diagnosed childhood ALL patients treated in a low-income setting in Indonesia. The Indonesian protocols have utilized dexamethasone as steroid for more than 15 years based on the evidence of a lower incidence of meningeal leukemia in childhood ALL patients treated with dexamethasone instead of prednisone [7] and the high cure rate achieved with the dexamethasone-based Dutch ALL-VI protocol [20] . However, a UK randomized study showed that dexamethasone was also associated with more toxicities than prednisone, i.e. treatment-related death in the dexamethasone group was higher than in the prednisone group (4.6% vs. 2.4%, P = ns) [8] . Considering that toxic death is much higher in Indonesia and other low-income countries compared with Western countries, the question arose whether dexamethasone might be too toxic in the Indonesian setting. The present study was conducted to address this question.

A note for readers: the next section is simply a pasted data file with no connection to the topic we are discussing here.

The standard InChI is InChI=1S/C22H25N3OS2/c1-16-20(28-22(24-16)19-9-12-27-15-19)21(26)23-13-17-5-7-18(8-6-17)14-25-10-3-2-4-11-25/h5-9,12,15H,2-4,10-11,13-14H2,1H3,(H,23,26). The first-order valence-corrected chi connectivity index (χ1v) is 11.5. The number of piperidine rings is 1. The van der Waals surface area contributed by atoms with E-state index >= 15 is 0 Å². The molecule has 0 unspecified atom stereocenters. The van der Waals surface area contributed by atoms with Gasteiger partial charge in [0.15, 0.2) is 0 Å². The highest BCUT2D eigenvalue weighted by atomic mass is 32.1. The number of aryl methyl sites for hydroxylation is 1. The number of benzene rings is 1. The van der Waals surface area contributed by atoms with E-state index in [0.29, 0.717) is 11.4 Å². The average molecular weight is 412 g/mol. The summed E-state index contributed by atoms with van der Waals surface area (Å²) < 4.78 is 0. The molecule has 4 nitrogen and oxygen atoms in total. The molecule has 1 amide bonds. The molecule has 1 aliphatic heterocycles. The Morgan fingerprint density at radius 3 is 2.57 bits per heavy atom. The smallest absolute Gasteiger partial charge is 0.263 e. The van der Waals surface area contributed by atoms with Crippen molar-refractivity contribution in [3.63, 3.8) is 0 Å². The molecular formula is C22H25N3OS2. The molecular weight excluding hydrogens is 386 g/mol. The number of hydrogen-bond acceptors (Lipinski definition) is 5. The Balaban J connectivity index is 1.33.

However, the outcomes in the overall ALL cohort showed no significant differences between the dexamethasone and the prednisone arms, including rates of treatment abandonment, death and leukemic events. In our setting, refusal or abandonment of treatment and toxic death during induction treat- ment or in remission were the major causes of treatment failure. These adverse events occurred in appreciably higher rates than in Western countries where abandonment is almost non-existent and the death rate is reported to be 1% - 5% [21] [22] [23] [24] [25] . The high level of treatment refusal and abandon- ment, and toxic death rates, may represent problems typically seen in low or medium-income countries [14] [15] [16] [17] [19] [26] [27] that lead to inferior survival rates compared to Western studies. Studies in our PCU showed that abandonment of treatment is due to multi-factorial causes related to financial issues (i.e. occurring more often among poorer patients), difficulty with trans- portation to the hospital, experienced traumatic side-effects, socio-economic status, family perception of disease curability, and lack of professionalism of the health provider (including their attitude/communication skills in ensuring compliance with treatment of patients and parents) [16] [28] [29] [30] [31] [32] . Compared with children enrolled at the implementation of the Indonesian childhood ALL protocol during 1997-2002 [16] , the ALL children in the present study (2006-2011) showed a slight reduction in treatment refusal rate (11% or 18/164 vs. 8% or 23/291, P = 0.27) and abandonment rate (27% or 39/143 vs. 25% or 49/196, P = 0.64); however, both events remain prominent in our daily practice. Many programs have been developed to overcome this problem, including the introduction of a structured parental education program, improve- ment of access to medicine donation [33] , development of human resources and PCU infrastructure, together with the issuing of a government health insurance program intended for poor people during the last 8 years [34] .